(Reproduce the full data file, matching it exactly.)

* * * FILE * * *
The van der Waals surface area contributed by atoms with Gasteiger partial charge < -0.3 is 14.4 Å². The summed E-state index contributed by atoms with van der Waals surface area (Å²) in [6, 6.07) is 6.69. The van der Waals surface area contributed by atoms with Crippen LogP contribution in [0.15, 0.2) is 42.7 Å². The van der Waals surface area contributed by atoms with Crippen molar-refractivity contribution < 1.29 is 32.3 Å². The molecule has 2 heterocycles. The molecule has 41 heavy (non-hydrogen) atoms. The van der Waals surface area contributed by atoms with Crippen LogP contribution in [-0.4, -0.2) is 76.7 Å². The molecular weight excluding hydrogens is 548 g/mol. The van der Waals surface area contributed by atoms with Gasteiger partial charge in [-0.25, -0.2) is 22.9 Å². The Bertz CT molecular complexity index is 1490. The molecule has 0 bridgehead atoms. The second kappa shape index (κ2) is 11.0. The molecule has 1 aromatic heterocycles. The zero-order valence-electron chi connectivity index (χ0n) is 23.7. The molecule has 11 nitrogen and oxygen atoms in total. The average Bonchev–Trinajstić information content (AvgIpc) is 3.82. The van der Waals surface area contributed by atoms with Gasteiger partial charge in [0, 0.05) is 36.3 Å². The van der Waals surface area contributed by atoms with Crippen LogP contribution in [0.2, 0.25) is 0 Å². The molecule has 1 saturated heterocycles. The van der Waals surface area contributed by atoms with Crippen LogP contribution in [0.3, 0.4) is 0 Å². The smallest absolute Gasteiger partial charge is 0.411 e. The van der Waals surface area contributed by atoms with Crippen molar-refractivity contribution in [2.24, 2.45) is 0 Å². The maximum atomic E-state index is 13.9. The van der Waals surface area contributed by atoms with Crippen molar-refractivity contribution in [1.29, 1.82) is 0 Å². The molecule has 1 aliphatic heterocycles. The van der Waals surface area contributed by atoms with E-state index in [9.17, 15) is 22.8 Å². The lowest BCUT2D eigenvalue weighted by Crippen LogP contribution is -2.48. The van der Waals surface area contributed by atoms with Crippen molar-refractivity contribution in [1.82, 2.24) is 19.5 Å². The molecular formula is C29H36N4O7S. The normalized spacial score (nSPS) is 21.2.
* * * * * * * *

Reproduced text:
The van der Waals surface area contributed by atoms with Gasteiger partial charge < -0.3 is 14.4 Å². The summed E-state index contributed by atoms with van der Waals surface area (Å²) in [6, 6.07) is 6.69. The van der Waals surface area contributed by atoms with Crippen LogP contribution in [0.15, 0.2) is 42.7 Å². The van der Waals surface area contributed by atoms with Crippen molar-refractivity contribution < 1.29 is 32.3 Å². The molecule has 2 heterocycles. The molecule has 41 heavy (non-hydrogen) atoms. The van der Waals surface area contributed by atoms with Crippen LogP contribution in [-0.4, -0.2) is 76.7 Å². The molecular weight excluding hydrogens is 548 g/mol. The van der Waals surface area contributed by atoms with Gasteiger partial charge in [-0.25, -0.2) is 22.9 Å². The Bertz CT molecular complexity index is 1490. The molecule has 0 bridgehead atoms. The second kappa shape index (κ2) is 11.0. The molecule has 1 aromatic heterocycles. The zero-order valence-electron chi connectivity index (χ0n) is 23.7. The molecule has 11 nitrogen and oxygen atoms in total. The average Bonchev–Trinajstić information content (AvgIpc) is 3.82. The van der Waals surface area contributed by atoms with Gasteiger partial charge in [0, 0.05) is 36.3 Å². The van der Waals surface area contributed by atoms with Crippen LogP contribution in [0.2, 0.25) is 0 Å². The molecule has 1 saturated heterocycles. The van der Waals surface area contributed by atoms with Crippen LogP contribution in [0.3, 0.4) is 0 Å². The smallest absolute Gasteiger partial charge is 0.411 e. The van der Waals surface area contributed by atoms with Crippen molar-refractivity contribution in [2.24, 2.45) is 0 Å². The maximum atomic E-state index is 13.9. The van der Waals surface area contributed by atoms with Crippen molar-refractivity contribution in [1.29, 1.82) is 0 Å². The molecule has 1 aliphatic heterocycles. The van der Waals surface area contributed by atoms with E-state index in [9.17, 15) is 22.8 Å². The lowest BCUT2D eigenvalue weighted by Crippen LogP contribution is -2.48. The van der Waals surface area contributed by atoms with Crippen molar-refractivity contribution in [1.82, 2.24) is 19.5 Å². The molecular formula is C29H36N4O7S. The normalized spacial score (nSPS) is 21.2.